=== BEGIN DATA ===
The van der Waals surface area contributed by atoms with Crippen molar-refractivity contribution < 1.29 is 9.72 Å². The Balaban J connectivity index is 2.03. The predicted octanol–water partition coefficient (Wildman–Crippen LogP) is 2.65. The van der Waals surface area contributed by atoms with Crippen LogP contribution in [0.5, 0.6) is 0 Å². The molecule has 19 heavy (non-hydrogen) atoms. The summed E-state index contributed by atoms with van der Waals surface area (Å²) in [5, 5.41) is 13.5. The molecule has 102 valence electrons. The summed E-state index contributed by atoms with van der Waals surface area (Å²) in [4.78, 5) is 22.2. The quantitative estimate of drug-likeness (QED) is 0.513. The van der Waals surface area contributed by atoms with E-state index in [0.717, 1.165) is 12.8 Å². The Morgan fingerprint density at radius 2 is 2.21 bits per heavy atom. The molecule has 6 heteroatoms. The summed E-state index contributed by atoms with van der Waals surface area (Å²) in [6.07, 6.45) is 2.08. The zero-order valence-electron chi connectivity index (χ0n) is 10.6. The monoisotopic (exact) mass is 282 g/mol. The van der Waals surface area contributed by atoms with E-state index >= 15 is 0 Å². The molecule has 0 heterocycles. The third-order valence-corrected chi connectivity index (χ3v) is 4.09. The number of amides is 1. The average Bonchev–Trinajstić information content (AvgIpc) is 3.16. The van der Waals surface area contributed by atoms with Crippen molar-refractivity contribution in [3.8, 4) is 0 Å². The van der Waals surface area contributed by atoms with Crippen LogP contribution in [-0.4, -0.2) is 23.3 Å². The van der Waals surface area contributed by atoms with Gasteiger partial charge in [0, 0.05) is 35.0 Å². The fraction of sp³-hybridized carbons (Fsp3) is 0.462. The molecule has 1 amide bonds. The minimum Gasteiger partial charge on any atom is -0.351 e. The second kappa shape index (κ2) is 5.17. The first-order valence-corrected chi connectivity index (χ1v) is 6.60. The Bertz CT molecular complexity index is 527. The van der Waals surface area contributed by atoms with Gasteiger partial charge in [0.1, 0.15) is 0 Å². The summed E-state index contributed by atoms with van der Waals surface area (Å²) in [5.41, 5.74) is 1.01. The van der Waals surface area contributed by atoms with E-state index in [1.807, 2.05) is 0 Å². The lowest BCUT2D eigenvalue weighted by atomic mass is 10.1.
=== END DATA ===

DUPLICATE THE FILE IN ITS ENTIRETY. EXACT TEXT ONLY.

The van der Waals surface area contributed by atoms with Crippen molar-refractivity contribution < 1.29 is 9.72 Å². The Balaban J connectivity index is 2.03. The predicted octanol–water partition coefficient (Wildman–Crippen LogP) is 2.65. The van der Waals surface area contributed by atoms with Crippen LogP contribution in [0.5, 0.6) is 0 Å². The molecule has 19 heavy (non-hydrogen) atoms. The summed E-state index contributed by atoms with van der Waals surface area (Å²) in [5, 5.41) is 13.5. The molecule has 102 valence electrons. The summed E-state index contributed by atoms with van der Waals surface area (Å²) in [4.78, 5) is 22.2. The quantitative estimate of drug-likeness (QED) is 0.513. The van der Waals surface area contributed by atoms with E-state index in [0.717, 1.165) is 12.8 Å². The Morgan fingerprint density at radius 2 is 2.21 bits per heavy atom. The molecule has 6 heteroatoms. The summed E-state index contributed by atoms with van der Waals surface area (Å²) in [6.07, 6.45) is 2.08. The zero-order valence-electron chi connectivity index (χ0n) is 10.6. The monoisotopic (exact) mass is 282 g/mol. The van der Waals surface area contributed by atoms with E-state index >= 15 is 0 Å². The molecule has 0 heterocycles. The third-order valence-corrected chi connectivity index (χ3v) is 4.09. The number of amides is 1. The average Bonchev–Trinajstić information content (AvgIpc) is 3.16. The van der Waals surface area contributed by atoms with Crippen molar-refractivity contribution in [3.8, 4) is 0 Å². The van der Waals surface area contributed by atoms with Crippen LogP contribution in [-0.4, -0.2) is 23.3 Å². The van der Waals surface area contributed by atoms with Gasteiger partial charge in [0, 0.05) is 35.0 Å². The fraction of sp³-hybridized carbons (Fsp3) is 0.462. The molecule has 1 amide bonds. The minimum Gasteiger partial charge on any atom is -0.351 e. The second kappa shape index (κ2) is 5.17. The first-order valence-corrected chi connectivity index (χ1v) is 6.60. The Bertz CT molecular complexity index is 527. The van der Waals surface area contributed by atoms with Gasteiger partial charge in [0.1, 0.15) is 0 Å². The summed E-state index contributed by atoms with van der Waals surface area (Å²) in [5.41, 5.74) is 1.01. The van der Waals surface area contributed by atoms with E-state index in [1.807, 2.05) is 0 Å². The lowest BCUT2D eigenvalue weighted by atomic mass is 10.1.